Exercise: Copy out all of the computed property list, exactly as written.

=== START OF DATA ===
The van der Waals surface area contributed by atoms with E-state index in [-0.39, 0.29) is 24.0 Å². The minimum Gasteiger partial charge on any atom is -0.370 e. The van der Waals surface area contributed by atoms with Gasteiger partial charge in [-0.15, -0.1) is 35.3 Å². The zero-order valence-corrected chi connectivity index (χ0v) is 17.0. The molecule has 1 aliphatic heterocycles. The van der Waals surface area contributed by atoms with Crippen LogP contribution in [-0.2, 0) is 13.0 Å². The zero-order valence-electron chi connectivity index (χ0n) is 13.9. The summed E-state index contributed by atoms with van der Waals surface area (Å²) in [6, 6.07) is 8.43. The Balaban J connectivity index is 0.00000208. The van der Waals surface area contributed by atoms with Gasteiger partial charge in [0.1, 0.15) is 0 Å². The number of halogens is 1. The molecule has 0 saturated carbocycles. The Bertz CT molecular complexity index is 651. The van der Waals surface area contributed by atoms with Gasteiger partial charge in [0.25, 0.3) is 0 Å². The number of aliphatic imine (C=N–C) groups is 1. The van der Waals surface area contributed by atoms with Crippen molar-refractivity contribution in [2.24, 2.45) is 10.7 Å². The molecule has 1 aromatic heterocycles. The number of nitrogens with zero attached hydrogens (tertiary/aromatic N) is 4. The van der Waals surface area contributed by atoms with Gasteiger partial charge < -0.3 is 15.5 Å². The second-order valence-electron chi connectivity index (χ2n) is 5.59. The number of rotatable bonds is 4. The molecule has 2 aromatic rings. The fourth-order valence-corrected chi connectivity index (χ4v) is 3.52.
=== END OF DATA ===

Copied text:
The van der Waals surface area contributed by atoms with E-state index in [-0.39, 0.29) is 24.0 Å². The minimum Gasteiger partial charge on any atom is -0.370 e. The van der Waals surface area contributed by atoms with Gasteiger partial charge in [-0.15, -0.1) is 35.3 Å². The zero-order valence-corrected chi connectivity index (χ0v) is 17.0. The molecule has 1 aliphatic heterocycles. The van der Waals surface area contributed by atoms with Crippen LogP contribution in [-0.2, 0) is 13.0 Å². The zero-order valence-electron chi connectivity index (χ0n) is 13.9. The summed E-state index contributed by atoms with van der Waals surface area (Å²) in [6, 6.07) is 8.43. The Balaban J connectivity index is 0.00000208. The van der Waals surface area contributed by atoms with Gasteiger partial charge in [0.1, 0.15) is 0 Å². The number of halogens is 1. The molecule has 0 saturated carbocycles. The Bertz CT molecular complexity index is 651. The van der Waals surface area contributed by atoms with Gasteiger partial charge in [0.25, 0.3) is 0 Å². The number of aliphatic imine (C=N–C) groups is 1. The van der Waals surface area contributed by atoms with Crippen molar-refractivity contribution in [2.24, 2.45) is 10.7 Å². The molecule has 1 aromatic heterocycles. The number of nitrogens with zero attached hydrogens (tertiary/aromatic N) is 4. The van der Waals surface area contributed by atoms with Gasteiger partial charge < -0.3 is 15.5 Å². The second-order valence-electron chi connectivity index (χ2n) is 5.59. The number of rotatable bonds is 4. The molecule has 2 aromatic rings. The fourth-order valence-corrected chi connectivity index (χ4v) is 3.52.